A solution named YooAnyone can face a crisis. When a crisis is extremely serious, we need to find a resolution beyond our imagination. President Park Geun-hye faces a serious crisis, and it started from the fact that the Saenuri Party was reduced to the second-largest party in the National Assembly. There is no precedent for the party of the president being reduced to the second-largest party.
During Roh Tae-woo’s presidency, the 1988 general election produced a diminished ruling party and three opposition parties, but Roh’s party was still the largest. The ruling party at least had the necessary driving force to run state affairs. In the 1996 general election, during Kim Young-sam’s presidency, the ruling party was also outnumbered by the combined opposition, but Kim’s party was still the largest.
And yet, Park’s Saenuri Party is no longer the largest group in the National Assembly. The two opposition parties can cooperate to pass bills and budgets the way they want. In the worst case, Park could become a comatose president for the remainder of her term.
The people, therefore, are curious about Park’s next move. The move must provide an escape for Park from this crisis, bring about consensus in the political arena and ease the public rage. Park tends to stick with an existing plan even in times of crisis. Instead of listening to advice, Park tends to embolden her authority and responsibility.
Speculation, therefore, is high among the president’s aides that the government will mobilize the prosecution and the Board of Audit and Inspection to use their investigative authority and heighten tensions in the relationships among politicians, businessmen and public servants. They said speedy and strong punishment should be handed down to election law violators in order to quell the victorious mood of the opposition as soon as possible. But that is a lame way to go.
Park may try to find some special crisis response. She may push forward a constitutional amendment aimed at changing the current five-year single-term presidency or call for a referendum by exercising the emergency rights given to her under the constitution. After a crushing defeat in local elections at the end of 2006, then-President Roh Moo-hyun proposed a constitutional amendment. Park, who was an opposition lawmaker preparing for a presidential primary at the time, labeled Roh an “extremely bad president.”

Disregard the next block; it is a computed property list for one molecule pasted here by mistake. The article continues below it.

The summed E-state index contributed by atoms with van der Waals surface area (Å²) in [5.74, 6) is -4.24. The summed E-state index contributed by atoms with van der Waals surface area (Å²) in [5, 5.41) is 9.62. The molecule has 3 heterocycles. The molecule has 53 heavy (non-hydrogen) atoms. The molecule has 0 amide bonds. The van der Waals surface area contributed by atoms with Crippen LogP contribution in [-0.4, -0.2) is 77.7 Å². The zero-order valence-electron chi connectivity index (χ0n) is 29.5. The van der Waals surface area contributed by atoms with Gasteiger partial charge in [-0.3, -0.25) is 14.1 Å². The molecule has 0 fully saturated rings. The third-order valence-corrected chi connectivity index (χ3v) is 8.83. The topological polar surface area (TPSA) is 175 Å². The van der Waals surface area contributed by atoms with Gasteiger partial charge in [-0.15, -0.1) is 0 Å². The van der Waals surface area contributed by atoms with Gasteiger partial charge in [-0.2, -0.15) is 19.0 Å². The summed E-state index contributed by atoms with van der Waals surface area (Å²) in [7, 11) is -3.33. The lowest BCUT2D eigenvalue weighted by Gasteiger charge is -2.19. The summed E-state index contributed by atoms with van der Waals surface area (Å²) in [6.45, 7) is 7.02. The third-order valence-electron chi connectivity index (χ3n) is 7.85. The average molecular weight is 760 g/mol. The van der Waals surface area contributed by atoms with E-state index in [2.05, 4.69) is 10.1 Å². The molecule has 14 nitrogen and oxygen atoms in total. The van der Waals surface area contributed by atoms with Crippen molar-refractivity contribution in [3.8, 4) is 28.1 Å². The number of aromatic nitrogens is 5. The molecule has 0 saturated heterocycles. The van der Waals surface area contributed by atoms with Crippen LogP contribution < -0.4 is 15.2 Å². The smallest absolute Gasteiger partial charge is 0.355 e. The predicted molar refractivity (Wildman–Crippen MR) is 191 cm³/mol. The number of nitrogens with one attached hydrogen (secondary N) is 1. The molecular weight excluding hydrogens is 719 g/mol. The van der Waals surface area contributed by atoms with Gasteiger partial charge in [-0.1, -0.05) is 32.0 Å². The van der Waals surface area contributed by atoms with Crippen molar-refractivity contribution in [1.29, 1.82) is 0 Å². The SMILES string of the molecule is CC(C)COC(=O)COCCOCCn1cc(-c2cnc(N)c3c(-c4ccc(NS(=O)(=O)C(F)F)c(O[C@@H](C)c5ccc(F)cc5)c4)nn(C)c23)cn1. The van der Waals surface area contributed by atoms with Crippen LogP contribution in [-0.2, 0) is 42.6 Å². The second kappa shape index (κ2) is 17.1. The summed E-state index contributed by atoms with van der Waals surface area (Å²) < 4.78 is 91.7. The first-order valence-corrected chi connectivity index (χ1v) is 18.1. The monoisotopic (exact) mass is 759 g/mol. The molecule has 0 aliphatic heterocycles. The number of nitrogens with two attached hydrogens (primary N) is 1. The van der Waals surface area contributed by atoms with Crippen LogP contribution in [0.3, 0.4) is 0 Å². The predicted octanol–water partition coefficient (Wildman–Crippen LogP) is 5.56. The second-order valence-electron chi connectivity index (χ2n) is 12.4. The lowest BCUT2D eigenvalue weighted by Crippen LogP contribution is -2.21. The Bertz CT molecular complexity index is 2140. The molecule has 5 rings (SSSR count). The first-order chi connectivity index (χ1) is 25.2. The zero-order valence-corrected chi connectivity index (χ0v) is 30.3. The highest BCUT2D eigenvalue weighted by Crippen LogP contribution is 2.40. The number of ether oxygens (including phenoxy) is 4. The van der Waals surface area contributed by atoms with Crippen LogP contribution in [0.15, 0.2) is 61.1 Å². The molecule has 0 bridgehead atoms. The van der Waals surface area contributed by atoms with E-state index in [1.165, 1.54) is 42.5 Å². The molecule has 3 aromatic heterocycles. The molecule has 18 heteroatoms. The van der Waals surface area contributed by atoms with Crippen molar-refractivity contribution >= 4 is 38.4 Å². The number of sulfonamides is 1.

Another way forward would be adjusting to the changed political landscape and demonstrating the president’s creativity in directly tackling the crisis. That could mean a reshuffle of the party, administration and Blue House. A reshuffle is a high-level political gambit, and new appointments sometimes work as a cure. But sometimes they work as poison.
Park needs to change all key officials in the government and Blue House, including the prime minister and the presidential chief of staff. Public attention is focused on the leadership of the Saenuri Party. Park herself is the one who must take the greatest responsibility for the Saenuri Party’s defeat. If Park had not labeled Rep. Yoo Seong-min a traitor and overtly denied him a nomination, the Saenuri Party would have not been divided and no embarrassing factional strife would have taken place.
Reps. Choi Kyung-hwan and Lee Han-koo and senior political secretary Hyun Ki-hwan, who acted shamelessly to realize Park’s intentions, and Chairman Kim Moo-sung, who insulted the public by refusing to endorse some nominations, are also responsible for the defeat.
Rep. Won Yoo-chul, the floor leader, can be named an emergency leader of the party, but the public won’t be moved by this.
How about Park inviting Rep. Yoo to the Blue House and requesting him to run the party for the sake of its future? That may be akin to fixing the barn door after losing the horse, but trying to resolve a problem from where it began in the first place is a basic principle of politics. Sorry seems to be the hardest word, for sure, but sometimes it must be said.
Instead of issuing an awkward statement to the nation, Park should make public her position through a meeting with Yoo. Yoo’s “compassionate conservative” and “righteous conservative” philosophy shares a foundation with Kim Chong-in’s economic democracy line and Ahn Cheol-soo’s mission of reducing the wealth gap in Korea.
When the three people meet as leaders of the three major parties, the National Assembly’s mood can be changed from confrontational to reconciliatory to resolve problems. Park may even be able to use Yoo to resolve the delayed passage of many economic bills.
Park can promote both a “creative economy” and “creative politics.” Using Yoo is an incredibly difficult move that no Park associate would dare suggest. Who will have the guts to advise the president to use someone that she is extremely uncomfortable with? Big crises require big solutions.
JoongAng Ilbo, April 15, Page 30
*The author is an editorial writer for the JoongAng Ilbo.